The explanation of why the bronze of the south were minted (p. 60) seems implausible to me. The whole discussion of the native coinages needs to be used with caution.

p. 73-75: The topic of centuriation in the south is much discussed. In general, there is little agreement on specific examples, although no one doubts that it must have been extensive. In particular, the work of Corzo (not cited by F.) is highly suspect in this regard, but even the centuriations supposed by Sillières and Ponsich have not gained anything like universal assent. Unfortunately, centuriation is all to often in the eye of the beholder. See now E. Haley, "The Land as Map: Problems of Land Division in Baetica" (1996) for a useful summary of the state of the issues and evidence, and previous bibliography.13

p. 104: Tarraco is treated as a "Roman" name as opposed to the native town, Salduba. Although Tarraco was a Roman town, the name itself is surely as non-native as is Salduba.

p. 164: F. offers an elaborate description of interpretatio peregrina as it affected the implementation of the Flavian charters. He holds that more isolated towns would just carry on, no matter what was in the Flavian charters. I find this dubious. What, for example, happens when appeal is made to a higher authority if Roman procedures have not been followed? As F. sees it, these would have to be conducted by Roman law. F.'s whole construct, while possibly correct, does not have any explicit evidence from antiquity to support it, that I can see, except perhaps the conubium letter appended to the lex irnitana (p. 165). It seems just as likely that the ruling class saw a new source of power in controlling the necessary knowledge of Roman law and procedures, and moved quickly to implement it.

p. 170-212: This catalogue of archaeological material is thorough and sound, but dated, and without sufficient bibliographic citation to allow an interested scholar to follow up on material presented. It should not be used (and presumably was not intended) as a definitive treatment of the state of the archaeology of the province.

p. 229: F. seems unaware that there is no evidence for a Greek settlement at Malaca. The recent work by Rouillard14 might be consulted.

p. 238: The evidence of Avienus, which must be used with extreme caution, is accepted without comment.

All this is not to say that F. does not offer much solid information and interpretations. The summary of material from the town charters is thorough and insightful (p. 105-169); there is a nice discussion of incolae (p. 93-94), and the treatment of Punic material, showing widespread remnants, is exemplary (p. 228-250). The treatment of different geographical areas as different culturally is also salutary. Finally, the emphasis that acculturation is a complex process, and a "two-way street", emphasizes a very generally useful approach for adding to our understanding of the interaction of natives and Romans in southern Spain.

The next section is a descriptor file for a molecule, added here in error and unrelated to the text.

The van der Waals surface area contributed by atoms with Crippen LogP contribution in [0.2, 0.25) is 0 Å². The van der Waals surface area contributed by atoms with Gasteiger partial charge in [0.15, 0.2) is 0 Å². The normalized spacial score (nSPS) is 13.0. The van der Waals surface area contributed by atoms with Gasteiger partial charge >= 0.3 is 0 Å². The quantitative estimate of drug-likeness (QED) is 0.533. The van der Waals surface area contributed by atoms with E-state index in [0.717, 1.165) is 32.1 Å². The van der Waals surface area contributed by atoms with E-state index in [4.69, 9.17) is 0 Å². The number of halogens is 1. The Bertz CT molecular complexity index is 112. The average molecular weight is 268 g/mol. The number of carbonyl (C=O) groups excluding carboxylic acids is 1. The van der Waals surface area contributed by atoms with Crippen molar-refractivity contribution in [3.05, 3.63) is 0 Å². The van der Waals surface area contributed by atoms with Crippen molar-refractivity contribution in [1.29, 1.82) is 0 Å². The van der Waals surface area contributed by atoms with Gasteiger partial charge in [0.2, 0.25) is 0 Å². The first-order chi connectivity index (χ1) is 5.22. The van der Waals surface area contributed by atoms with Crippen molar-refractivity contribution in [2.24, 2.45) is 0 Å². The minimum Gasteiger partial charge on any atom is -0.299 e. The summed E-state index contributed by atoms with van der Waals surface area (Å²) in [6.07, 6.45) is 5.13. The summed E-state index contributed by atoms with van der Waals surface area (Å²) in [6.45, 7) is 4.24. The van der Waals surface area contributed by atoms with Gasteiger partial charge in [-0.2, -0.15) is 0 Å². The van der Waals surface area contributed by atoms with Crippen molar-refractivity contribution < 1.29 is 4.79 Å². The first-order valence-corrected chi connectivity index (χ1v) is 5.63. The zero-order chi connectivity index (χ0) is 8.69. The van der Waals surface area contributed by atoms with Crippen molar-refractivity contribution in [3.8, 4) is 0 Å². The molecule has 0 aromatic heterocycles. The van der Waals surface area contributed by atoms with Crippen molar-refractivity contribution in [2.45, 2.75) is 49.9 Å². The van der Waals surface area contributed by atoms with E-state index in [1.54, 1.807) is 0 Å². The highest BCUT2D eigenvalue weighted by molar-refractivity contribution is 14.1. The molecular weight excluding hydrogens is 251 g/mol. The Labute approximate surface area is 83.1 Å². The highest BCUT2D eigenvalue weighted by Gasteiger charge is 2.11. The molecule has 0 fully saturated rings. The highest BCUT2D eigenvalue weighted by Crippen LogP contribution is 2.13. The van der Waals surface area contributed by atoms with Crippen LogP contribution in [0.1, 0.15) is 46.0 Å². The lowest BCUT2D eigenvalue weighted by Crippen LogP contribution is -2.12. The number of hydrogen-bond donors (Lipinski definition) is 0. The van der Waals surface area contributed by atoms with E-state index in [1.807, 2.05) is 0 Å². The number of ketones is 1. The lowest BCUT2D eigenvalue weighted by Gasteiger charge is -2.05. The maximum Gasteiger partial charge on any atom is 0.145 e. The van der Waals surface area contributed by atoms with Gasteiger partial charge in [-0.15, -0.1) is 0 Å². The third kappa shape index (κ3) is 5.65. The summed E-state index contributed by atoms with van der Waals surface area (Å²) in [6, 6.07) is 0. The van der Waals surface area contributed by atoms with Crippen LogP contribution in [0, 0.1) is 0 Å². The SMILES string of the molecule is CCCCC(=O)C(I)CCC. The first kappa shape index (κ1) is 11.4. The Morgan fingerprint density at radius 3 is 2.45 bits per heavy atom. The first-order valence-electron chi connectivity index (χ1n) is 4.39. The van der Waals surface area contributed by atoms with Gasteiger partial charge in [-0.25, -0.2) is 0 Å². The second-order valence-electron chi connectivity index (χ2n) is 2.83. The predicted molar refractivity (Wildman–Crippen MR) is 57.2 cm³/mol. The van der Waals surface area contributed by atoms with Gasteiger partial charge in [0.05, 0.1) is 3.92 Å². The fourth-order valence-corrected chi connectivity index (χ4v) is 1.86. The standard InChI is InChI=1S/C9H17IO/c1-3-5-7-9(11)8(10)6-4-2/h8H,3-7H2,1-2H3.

With regard to technical aspects of the book, several deficiencies might to be pointed out. First and foremost, the Spanish bibliography is filled with errors of accentuation; at times, names of Spanish scholars (e.g., Presedo Vela, not Presado Vela) are misspelled. These deficiencies extend throughout the book: text, footnotes, and bibliography. There are also names of books left unitalicized (e.g., p. 69 n. 33), English words wrongly italicized (p. 271); and typos (e.g., insciption p. 108; Ceán Bermúdez 1932 p. 183 n. 43 -- correctly as 1832 p. 261 n. 188). While this might be understandable in some venues, in a book published by Oxford University Press it seems a bit surprising. Also, the selection made in the bibliography is quite lacunar. Under "general works," for example, the work by Syme, Badian, Dyson and Knapp15 on the interpretation of prosopography for cultural and political purposes is missing. In the "works on the Iberian Peninsula" section much is absent: Evan Haley's book on alieni in Spain,16 Weinrib on Spaniards in Rome,17 etc., in English; Ponsich, Le Roux, Sillières, and Rouillard on Belo and larger issues;18 Stylow's extensive publications of inscriptions;19 Rodríguez Neila on municipal life,20 Chic García's more recent work on amphorae and trade, Caballos Rufino on Romanization -- many more could be listed.21 In the entire bibliography, although the most recent item is 1995, there is only one item from that year and only two from 1993-1994; a very high proportion is, in fact, before 1990.

In sum, F. has produced an impressive compilation of material and has marshaled it to support and illustrate in detail a thesis of non-intentionality in the Romanization process in southern Spain. While the thesis is not novel, the assemblage of evidence, even though somewhat dated, shows us very well how it played itself out in southern Spain, and certainly must convince us that it is, broadly speaking, true.


1. R.J. Horvath, "A Definition of Colonialism," Current Anthropology 13 (1972), 45ff.

2. H. Galsterer, Untersuchungen zum römischen Städtewesen auf der iberischen Halbinsel, suppl. Madrider Mitteilungen (Berlin, 1971).